The trail guide describes the hike as exposed ridge, and that's technically correct, though inaccurate. The portion where the trail is has been eroded away down to the bedrock in many places, but this is not, in any way, shape, or form, an exposed ridge. There is a small, 15' section that is exposed (about 10' of exposure) on a herd path paralleling the trail. That's it.
Exposure has three meanings here, so, in case that wasn't clear:
1) You are hiking on bedrock that has been exposed through erosion.
2) You are not very likely to fall. (There are cliffs near the summit area that you could fall off of if you REALLY tried. Keep your kids on their leashes.)
3) You are never above the treeline. (There are a few large tree-less areas on the summit, and that helps with the view.)
Despite never actually getting above the treeline, there are *fantastic* views from the summit. After getting up to the summit area, I headed left, scrambled up some rocks and soaked in the view. I could see Schroon Lake, Desolate Swamp, and the High Peaks off to the northeast. It wasn't immediately obvious which peaks I was looking at, though I could make out some of the Great Range, which helped with orientation. The PeakFinder app helped fill in the pieces: the three most prominent peaks I was seeing were Marcy, Dix (the Beckhorn), and Giant. That struck me: I was standing on the highpoint of one wilderness area and looking at the highpoints of three others.
After a snack and a few glorious bug-free moments in the sun, I went to explore the rest of the summit area. Just beyond the turn off for the summit proper is a trail leading to a designated camping area. (I didn't realize there were any designated camping areas on summits, especially prominent summits like this, but it makes sense to keep people in an area that can take it.) I found the remnants of a fire there, but the flies buzzing about kept me moving on. Beyond the camping area was another massive open slab, which I explored a bit. Eventually I was driven away by flies, and I started heading back. Just before I left the summit area, I found a small wooden structure, like a stash box, a few feet off of the trail, and further down the trail, a small cave that didn't seem to go anywhere.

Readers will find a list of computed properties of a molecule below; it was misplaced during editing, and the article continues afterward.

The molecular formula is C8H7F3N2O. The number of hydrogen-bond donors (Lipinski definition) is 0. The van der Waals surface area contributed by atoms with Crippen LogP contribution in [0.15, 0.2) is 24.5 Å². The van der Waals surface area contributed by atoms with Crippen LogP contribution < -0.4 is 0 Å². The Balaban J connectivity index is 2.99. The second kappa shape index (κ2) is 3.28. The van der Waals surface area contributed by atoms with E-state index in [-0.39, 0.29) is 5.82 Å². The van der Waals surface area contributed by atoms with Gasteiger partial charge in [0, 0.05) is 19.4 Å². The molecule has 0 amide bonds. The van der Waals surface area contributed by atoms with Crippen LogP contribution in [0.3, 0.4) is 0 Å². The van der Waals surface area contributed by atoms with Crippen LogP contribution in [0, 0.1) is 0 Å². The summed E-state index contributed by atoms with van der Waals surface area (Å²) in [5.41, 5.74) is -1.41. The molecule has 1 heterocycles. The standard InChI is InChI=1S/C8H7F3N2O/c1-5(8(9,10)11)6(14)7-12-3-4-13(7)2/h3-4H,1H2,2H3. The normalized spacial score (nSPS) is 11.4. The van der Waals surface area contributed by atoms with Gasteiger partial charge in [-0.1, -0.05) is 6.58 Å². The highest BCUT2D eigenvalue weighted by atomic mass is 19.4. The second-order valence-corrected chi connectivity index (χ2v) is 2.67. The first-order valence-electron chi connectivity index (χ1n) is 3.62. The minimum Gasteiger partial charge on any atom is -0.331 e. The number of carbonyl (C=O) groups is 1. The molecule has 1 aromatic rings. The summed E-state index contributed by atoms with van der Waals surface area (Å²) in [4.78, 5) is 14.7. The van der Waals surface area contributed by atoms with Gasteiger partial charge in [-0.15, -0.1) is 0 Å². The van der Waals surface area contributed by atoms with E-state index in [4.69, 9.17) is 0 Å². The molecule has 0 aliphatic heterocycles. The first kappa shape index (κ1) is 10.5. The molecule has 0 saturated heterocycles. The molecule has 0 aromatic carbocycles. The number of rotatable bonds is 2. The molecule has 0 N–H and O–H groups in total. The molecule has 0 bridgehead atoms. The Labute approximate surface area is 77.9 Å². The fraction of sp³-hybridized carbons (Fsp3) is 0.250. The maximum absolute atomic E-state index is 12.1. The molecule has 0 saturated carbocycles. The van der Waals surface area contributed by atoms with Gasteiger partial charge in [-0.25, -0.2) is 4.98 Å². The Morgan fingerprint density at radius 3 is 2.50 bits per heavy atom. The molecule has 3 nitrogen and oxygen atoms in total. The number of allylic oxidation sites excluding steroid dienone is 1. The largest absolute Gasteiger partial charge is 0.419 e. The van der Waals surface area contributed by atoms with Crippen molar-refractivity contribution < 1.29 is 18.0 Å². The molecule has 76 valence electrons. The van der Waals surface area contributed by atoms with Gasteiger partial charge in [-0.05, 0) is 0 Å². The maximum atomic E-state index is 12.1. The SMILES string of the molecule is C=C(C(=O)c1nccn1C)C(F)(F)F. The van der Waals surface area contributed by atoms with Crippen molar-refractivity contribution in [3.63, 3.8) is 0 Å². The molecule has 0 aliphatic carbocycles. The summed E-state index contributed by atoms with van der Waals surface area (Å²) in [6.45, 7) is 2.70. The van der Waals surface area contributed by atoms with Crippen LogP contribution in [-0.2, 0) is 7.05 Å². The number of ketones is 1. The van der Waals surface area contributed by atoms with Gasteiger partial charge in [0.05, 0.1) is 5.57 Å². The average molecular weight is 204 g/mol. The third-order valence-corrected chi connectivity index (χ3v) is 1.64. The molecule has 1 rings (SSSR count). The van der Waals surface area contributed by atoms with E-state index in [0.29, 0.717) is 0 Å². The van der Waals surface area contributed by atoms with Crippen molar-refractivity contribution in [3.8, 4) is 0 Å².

I wasn't able to run on the steeper section due to the water on the bedrock, which kept the rocks slick. Once I was past the exposed bedrock, I was able to run some, and that's when I started to run into a steady stream of hikers: one miserable looking guy with a bug net, an older couple resting on a rock, who warned me about the troop coming up the trail, followed by several other smaller couples and even a few small dogs. When I got down to the water there were canoes out on Crane Pond, and as I ran the road back toward my car, I had to step off several times to make room for the vehicles coming through. I also saw what I had missed the first time through: a small herd path through the weeds right next to the road where the puddle-trap was.
I made it back to the car more or less intact, and stopped at the Stewart's in Schroon for a snack before making my way back home.
I think I'm more or less done with running on trails in May, June and July. I can keep the mosquitoes at bay fairly well with long sleeves and picaridin, but it fails utterly and miserably when I'm wearing short sleeves and sweat enters into the equation. The other non-DEET sprays I've tried, using citronella or oil of Lemon Eucalyptus, follow the same pattern. So I think it makes more sense to stick to double track when the bugs are at their worst, where I can move more quickly and not bother with bug spray.